One of the best things about retirement is that you can choose where to live. You can uproot and venture somewhere warmer, cheaper, and perfectly suited to retirement, for instance. That being said, what are the best cities to retire in and what should you consider when planning a move for your retirement?
What to Consider
The world is your oyster when you retire. You have your choice of any US city and, when making that choice, you should consider all of the following:
The Cost of Living
Cost is a major concern for retirees, and it goes much deeper than simple housing and food costs. What kind of restaurants are nearby and how much do they charge? Do you have access to cheap groceries, and what about movie theaters and other entertainment sites?
Bills are important too, and you should also consider medical costs, insurance (car, life, health), and gas prices. These things can differ considerably from one state to the next and may limit your ability to live and spend during your retirement.
Proximity to Loved Ones
How close are you to the people you love, and can you see them regularly without requiring long travel tunes? These are key considerations, both for you and your loved ones.
One of the problems you have when making these considerations is that family members and friends tend to make promises they can’t keep. For instance, they might promise to visit you every week, even though doing so requires a 3 or 4 hour drive. At first, they may even keep that promise, but when their life gets hectic or they’re tired, busy, and struggling to find free time, those visits will become more infrequent.
Before long, you’re no longer seeing them every week or even every month, and friendships you once valued immensely have now turned into bi-annual visits mixed with occasional Facebook chats.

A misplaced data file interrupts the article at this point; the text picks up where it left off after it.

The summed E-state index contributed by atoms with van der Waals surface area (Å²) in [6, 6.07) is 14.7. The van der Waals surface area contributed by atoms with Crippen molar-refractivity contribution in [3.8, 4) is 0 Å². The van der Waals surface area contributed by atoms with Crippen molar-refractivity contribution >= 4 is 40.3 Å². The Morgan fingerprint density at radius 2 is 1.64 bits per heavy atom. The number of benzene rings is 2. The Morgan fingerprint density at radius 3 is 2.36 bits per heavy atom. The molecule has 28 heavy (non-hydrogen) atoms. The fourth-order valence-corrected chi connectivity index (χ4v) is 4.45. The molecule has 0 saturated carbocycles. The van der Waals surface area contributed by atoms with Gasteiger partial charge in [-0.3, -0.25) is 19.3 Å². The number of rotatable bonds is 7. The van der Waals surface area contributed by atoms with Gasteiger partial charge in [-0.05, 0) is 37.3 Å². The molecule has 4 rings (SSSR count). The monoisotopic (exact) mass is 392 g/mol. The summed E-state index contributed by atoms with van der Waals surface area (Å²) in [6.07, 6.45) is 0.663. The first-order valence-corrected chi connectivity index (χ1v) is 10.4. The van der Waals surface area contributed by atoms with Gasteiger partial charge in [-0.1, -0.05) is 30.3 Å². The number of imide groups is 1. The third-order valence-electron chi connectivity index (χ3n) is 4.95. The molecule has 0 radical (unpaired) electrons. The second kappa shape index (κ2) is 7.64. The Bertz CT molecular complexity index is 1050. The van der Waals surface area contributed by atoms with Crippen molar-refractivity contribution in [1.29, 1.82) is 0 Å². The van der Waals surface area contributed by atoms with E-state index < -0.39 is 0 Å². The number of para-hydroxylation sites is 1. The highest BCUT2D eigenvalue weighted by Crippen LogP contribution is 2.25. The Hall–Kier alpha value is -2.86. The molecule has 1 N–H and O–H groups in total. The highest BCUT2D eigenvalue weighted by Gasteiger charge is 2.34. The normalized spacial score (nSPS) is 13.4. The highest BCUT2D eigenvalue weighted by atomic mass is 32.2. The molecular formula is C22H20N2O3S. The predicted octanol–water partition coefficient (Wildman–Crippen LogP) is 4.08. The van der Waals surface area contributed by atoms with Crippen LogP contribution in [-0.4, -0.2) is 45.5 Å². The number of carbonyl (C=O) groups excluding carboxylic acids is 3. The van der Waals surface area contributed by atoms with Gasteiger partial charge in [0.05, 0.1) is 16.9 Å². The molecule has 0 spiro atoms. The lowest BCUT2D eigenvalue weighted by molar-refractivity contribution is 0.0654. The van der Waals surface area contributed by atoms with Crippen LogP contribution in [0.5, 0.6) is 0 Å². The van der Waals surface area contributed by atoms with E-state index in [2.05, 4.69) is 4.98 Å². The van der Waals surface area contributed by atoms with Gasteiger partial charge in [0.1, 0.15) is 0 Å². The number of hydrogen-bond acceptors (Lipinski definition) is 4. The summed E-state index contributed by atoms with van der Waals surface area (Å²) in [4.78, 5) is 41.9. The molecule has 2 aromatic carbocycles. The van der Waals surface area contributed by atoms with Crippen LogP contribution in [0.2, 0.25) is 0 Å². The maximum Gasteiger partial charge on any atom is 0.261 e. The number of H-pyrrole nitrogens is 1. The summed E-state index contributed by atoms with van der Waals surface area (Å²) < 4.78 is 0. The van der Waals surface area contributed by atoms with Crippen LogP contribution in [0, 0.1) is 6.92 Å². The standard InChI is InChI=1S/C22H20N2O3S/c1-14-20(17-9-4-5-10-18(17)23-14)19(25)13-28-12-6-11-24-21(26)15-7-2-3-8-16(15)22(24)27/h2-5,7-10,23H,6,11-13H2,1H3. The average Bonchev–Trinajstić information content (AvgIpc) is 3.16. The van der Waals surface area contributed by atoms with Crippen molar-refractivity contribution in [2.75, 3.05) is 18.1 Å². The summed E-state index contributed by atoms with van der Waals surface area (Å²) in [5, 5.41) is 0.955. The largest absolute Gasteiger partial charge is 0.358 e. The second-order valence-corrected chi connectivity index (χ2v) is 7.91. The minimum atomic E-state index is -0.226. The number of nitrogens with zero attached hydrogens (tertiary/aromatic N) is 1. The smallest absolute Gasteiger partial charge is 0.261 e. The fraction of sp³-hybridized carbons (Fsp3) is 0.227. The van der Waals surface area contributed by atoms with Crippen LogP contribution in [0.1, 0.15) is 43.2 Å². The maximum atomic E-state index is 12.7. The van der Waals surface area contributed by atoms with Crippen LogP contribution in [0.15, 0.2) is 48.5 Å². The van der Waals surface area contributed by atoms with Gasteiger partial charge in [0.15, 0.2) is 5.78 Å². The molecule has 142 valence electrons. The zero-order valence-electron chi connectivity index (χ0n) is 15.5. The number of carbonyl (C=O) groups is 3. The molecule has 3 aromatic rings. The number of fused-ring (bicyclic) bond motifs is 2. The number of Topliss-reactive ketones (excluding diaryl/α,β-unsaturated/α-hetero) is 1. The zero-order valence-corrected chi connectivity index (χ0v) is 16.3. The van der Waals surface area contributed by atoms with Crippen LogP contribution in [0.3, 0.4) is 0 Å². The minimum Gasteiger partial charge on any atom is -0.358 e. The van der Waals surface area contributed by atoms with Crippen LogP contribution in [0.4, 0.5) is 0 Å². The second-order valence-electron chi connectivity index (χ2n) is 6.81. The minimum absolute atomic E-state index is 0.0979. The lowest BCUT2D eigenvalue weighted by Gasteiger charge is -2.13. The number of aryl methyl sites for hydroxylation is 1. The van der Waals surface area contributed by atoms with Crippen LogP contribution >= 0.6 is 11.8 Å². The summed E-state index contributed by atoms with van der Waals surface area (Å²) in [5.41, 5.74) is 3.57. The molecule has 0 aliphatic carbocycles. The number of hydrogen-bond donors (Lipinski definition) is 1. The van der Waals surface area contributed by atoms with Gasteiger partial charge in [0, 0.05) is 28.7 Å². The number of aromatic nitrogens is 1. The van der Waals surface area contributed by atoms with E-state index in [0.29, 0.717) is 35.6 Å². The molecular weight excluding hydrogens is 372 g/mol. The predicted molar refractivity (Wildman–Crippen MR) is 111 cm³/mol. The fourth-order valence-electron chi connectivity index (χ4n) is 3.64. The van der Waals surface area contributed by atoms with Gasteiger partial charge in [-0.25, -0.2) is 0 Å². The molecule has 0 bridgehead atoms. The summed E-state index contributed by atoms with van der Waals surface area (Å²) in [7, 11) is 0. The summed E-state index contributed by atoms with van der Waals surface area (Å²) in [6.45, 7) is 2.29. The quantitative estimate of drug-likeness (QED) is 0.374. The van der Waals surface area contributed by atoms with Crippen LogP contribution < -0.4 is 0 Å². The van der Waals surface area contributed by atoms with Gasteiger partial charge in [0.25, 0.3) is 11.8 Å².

Always remember that the best thing you can do for your mental health is keep the people you love close.
Quality of Life
There is no “perfect” city for seniors because everyone wants to get something different out of their retirement. If you’re the sort of person who craves interactions and enjoys going to the movie theater, for example, it makes more sense to live in a busy urban area. Alternatively, if you’re an introvert who values solitude and prefers a quiet afternoon reading a book, it makes more sense to move to a quiet city or even a small town.
Take a look at the local area, see what’s nearby, and calculate how you will spend your time.
Although it’s often last on a senior’s list of priorities, travel considerations are incredibly important and can turn a beautiful and idyllic location into an absolute nightmare.
Rural life gets easier if you drive but doesn’t always make sense if you live in the city.
Before moving to a busy area, think about how you will get around. Additionally, consider whether it’s worth living in a small apartment when you could purchase a big house outside of the city. Before moving to a rural area, consider how you will get to doctors’ appointments and what will happen if you have a medical emergency.
Take a Trial Run
Visit your chosen city as a tourist before making your move. Rent an Airbnb, spend a few days or weeks there, and see how you like the area.
Is it as idyllic as you imagined, or does it lose its charm in the cold light of day? Is it as quiet and friendly as you thought, or does it get uncomfortably noisy during evenings and weekends?